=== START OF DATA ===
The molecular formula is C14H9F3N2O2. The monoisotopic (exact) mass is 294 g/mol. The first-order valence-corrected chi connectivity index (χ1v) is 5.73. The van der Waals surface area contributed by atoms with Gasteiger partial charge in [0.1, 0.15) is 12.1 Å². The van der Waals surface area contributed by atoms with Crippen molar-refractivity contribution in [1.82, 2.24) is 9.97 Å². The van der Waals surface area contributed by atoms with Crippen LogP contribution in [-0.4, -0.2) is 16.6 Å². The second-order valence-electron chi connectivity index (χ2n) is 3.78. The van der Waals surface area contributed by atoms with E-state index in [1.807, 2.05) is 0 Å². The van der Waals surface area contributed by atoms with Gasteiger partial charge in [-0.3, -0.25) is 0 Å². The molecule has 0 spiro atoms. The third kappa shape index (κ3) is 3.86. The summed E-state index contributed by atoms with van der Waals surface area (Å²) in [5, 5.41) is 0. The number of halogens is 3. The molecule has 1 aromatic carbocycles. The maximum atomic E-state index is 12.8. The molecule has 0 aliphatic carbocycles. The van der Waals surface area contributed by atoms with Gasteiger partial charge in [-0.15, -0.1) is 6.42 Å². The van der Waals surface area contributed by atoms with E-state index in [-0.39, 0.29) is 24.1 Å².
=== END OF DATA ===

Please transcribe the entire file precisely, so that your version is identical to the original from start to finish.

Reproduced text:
The molecular formula is C14H9F3N2O2. The monoisotopic (exact) mass is 294 g/mol. The first-order valence-corrected chi connectivity index (χ1v) is 5.73. The van der Waals surface area contributed by atoms with Gasteiger partial charge in [0.1, 0.15) is 12.1 Å². The van der Waals surface area contributed by atoms with Crippen molar-refractivity contribution in [1.82, 2.24) is 9.97 Å². The van der Waals surface area contributed by atoms with Crippen LogP contribution in [-0.4, -0.2) is 16.6 Å². The second-order valence-electron chi connectivity index (χ2n) is 3.78. The van der Waals surface area contributed by atoms with E-state index in [1.807, 2.05) is 0 Å². The van der Waals surface area contributed by atoms with Gasteiger partial charge in [-0.3, -0.25) is 0 Å². The molecule has 0 spiro atoms. The third kappa shape index (κ3) is 3.86. The summed E-state index contributed by atoms with van der Waals surface area (Å²) in [5, 5.41) is 0. The number of halogens is 3. The molecule has 1 aromatic carbocycles. The maximum atomic E-state index is 12.8. The molecule has 0 aliphatic carbocycles. The van der Waals surface area contributed by atoms with Gasteiger partial charge in [-0.15, -0.1) is 6.42 Å². The van der Waals surface area contributed by atoms with E-state index in [-0.39, 0.29) is 24.1 Å².